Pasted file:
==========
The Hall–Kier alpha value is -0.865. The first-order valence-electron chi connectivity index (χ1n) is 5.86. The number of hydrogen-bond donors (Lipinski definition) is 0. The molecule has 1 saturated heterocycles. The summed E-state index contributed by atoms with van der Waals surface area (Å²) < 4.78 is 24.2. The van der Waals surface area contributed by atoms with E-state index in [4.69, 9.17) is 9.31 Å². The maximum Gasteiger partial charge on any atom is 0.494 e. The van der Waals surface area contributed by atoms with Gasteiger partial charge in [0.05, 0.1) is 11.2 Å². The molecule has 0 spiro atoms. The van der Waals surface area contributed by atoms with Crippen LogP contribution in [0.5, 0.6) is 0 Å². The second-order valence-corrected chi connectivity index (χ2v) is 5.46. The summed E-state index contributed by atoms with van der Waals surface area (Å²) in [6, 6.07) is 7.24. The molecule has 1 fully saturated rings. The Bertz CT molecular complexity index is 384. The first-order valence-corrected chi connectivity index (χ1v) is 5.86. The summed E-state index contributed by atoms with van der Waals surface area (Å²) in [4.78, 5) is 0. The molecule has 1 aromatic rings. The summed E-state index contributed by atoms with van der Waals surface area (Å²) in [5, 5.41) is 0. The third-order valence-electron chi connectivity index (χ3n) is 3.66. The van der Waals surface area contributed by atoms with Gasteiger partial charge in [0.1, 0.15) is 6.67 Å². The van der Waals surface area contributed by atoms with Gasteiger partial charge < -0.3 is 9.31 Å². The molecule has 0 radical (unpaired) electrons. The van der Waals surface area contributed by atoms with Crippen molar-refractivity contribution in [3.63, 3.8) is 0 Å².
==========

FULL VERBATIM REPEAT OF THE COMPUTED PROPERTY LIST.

The Hall–Kier alpha value is -0.865. The first-order valence-electron chi connectivity index (χ1n) is 5.86. The number of hydrogen-bond donors (Lipinski definition) is 0. The molecule has 1 saturated heterocycles. The summed E-state index contributed by atoms with van der Waals surface area (Å²) < 4.78 is 24.2. The van der Waals surface area contributed by atoms with E-state index in [4.69, 9.17) is 9.31 Å². The maximum Gasteiger partial charge on any atom is 0.494 e. The van der Waals surface area contributed by atoms with Gasteiger partial charge in [0.05, 0.1) is 11.2 Å². The molecule has 0 spiro atoms. The van der Waals surface area contributed by atoms with Crippen LogP contribution in [0.5, 0.6) is 0 Å². The second-order valence-corrected chi connectivity index (χ2v) is 5.46. The summed E-state index contributed by atoms with van der Waals surface area (Å²) in [6, 6.07) is 7.24. The molecule has 1 fully saturated rings. The Bertz CT molecular complexity index is 384. The first-order valence-corrected chi connectivity index (χ1v) is 5.86. The summed E-state index contributed by atoms with van der Waals surface area (Å²) in [4.78, 5) is 0. The molecule has 1 aromatic rings. The summed E-state index contributed by atoms with van der Waals surface area (Å²) in [5, 5.41) is 0. The third-order valence-electron chi connectivity index (χ3n) is 3.66. The van der Waals surface area contributed by atoms with Gasteiger partial charge in [0.1, 0.15) is 6.67 Å². The van der Waals surface area contributed by atoms with Gasteiger partial charge < -0.3 is 9.31 Å². The molecule has 0 radical (unpaired) electrons. The van der Waals surface area contributed by atoms with Crippen molar-refractivity contribution in [3.63, 3.8) is 0 Å².